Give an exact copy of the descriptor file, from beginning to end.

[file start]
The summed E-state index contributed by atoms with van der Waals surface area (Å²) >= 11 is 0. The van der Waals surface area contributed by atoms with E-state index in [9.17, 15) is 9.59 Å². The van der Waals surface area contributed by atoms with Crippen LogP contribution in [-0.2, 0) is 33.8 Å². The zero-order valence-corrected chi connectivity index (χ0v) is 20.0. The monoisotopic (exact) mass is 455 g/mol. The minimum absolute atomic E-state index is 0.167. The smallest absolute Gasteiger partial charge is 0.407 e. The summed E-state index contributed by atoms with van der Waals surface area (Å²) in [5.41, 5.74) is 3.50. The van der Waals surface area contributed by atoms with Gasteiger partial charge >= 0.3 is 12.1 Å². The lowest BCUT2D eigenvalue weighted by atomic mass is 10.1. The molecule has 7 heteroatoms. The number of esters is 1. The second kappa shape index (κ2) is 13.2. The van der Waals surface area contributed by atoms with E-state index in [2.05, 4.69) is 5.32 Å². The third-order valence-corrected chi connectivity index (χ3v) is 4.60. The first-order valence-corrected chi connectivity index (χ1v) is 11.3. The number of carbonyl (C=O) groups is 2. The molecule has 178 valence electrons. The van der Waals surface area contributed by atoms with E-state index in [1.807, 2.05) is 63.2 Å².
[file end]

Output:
The summed E-state index contributed by atoms with van der Waals surface area (Å²) >= 11 is 0. The van der Waals surface area contributed by atoms with E-state index in [9.17, 15) is 9.59 Å². The van der Waals surface area contributed by atoms with Crippen LogP contribution in [-0.2, 0) is 33.8 Å². The zero-order valence-corrected chi connectivity index (χ0v) is 20.0. The monoisotopic (exact) mass is 455 g/mol. The minimum absolute atomic E-state index is 0.167. The smallest absolute Gasteiger partial charge is 0.407 e. The summed E-state index contributed by atoms with van der Waals surface area (Å²) in [5.41, 5.74) is 3.50. The van der Waals surface area contributed by atoms with Gasteiger partial charge >= 0.3 is 12.1 Å². The lowest BCUT2D eigenvalue weighted by atomic mass is 10.1. The molecule has 7 heteroatoms. The number of esters is 1. The second kappa shape index (κ2) is 13.2. The van der Waals surface area contributed by atoms with E-state index in [2.05, 4.69) is 5.32 Å². The third-order valence-corrected chi connectivity index (χ3v) is 4.60. The first-order valence-corrected chi connectivity index (χ1v) is 11.3. The number of carbonyl (C=O) groups is 2. The molecule has 178 valence electrons. The van der Waals surface area contributed by atoms with E-state index in [1.807, 2.05) is 63.2 Å².